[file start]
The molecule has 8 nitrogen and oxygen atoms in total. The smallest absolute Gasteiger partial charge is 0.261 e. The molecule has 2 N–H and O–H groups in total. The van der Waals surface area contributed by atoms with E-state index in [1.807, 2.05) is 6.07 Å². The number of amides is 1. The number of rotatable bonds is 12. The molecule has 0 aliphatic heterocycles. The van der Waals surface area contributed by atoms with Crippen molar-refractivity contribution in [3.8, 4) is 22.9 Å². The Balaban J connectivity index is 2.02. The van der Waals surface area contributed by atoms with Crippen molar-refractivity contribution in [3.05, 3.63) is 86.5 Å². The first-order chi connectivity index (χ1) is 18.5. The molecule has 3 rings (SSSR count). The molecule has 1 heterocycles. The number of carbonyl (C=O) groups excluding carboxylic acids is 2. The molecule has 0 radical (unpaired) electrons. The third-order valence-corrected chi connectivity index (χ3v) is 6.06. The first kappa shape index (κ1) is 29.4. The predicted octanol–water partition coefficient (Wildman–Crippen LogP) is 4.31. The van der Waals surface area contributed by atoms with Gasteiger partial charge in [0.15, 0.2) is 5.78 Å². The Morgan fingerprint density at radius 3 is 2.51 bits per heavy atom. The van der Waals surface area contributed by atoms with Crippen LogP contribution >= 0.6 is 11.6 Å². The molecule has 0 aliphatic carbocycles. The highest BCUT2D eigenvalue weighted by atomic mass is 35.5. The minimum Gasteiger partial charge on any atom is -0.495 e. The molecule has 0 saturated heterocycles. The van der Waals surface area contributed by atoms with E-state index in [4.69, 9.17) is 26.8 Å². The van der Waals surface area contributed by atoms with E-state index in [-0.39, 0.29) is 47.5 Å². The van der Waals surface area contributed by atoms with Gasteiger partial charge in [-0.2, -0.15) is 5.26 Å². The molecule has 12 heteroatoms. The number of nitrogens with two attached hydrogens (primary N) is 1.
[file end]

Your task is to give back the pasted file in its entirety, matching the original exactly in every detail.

The molecule has 8 nitrogen and oxygen atoms in total. The smallest absolute Gasteiger partial charge is 0.261 e. The molecule has 2 N–H and O–H groups in total. The van der Waals surface area contributed by atoms with E-state index in [1.807, 2.05) is 6.07 Å². The number of amides is 1. The number of rotatable bonds is 12. The molecule has 0 aliphatic heterocycles. The van der Waals surface area contributed by atoms with Crippen molar-refractivity contribution in [3.8, 4) is 22.9 Å². The Balaban J connectivity index is 2.02. The van der Waals surface area contributed by atoms with Crippen molar-refractivity contribution in [3.05, 3.63) is 86.5 Å². The first-order chi connectivity index (χ1) is 18.5. The molecule has 3 rings (SSSR count). The molecule has 1 heterocycles. The number of carbonyl (C=O) groups excluding carboxylic acids is 2. The molecule has 0 radical (unpaired) electrons. The third-order valence-corrected chi connectivity index (χ3v) is 6.06. The first kappa shape index (κ1) is 29.4. The predicted octanol–water partition coefficient (Wildman–Crippen LogP) is 4.31. The van der Waals surface area contributed by atoms with Gasteiger partial charge in [0.15, 0.2) is 5.78 Å². The Morgan fingerprint density at radius 3 is 2.51 bits per heavy atom. The van der Waals surface area contributed by atoms with Crippen LogP contribution >= 0.6 is 11.6 Å². The molecule has 0 aliphatic carbocycles. The highest BCUT2D eigenvalue weighted by atomic mass is 35.5. The minimum Gasteiger partial charge on any atom is -0.495 e. The molecule has 0 saturated heterocycles. The van der Waals surface area contributed by atoms with E-state index in [4.69, 9.17) is 26.8 Å². The van der Waals surface area contributed by atoms with E-state index in [-0.39, 0.29) is 47.5 Å². The van der Waals surface area contributed by atoms with Gasteiger partial charge in [-0.2, -0.15) is 5.26 Å². The molecule has 12 heteroatoms. The number of nitrogens with two attached hydrogens (primary N) is 1.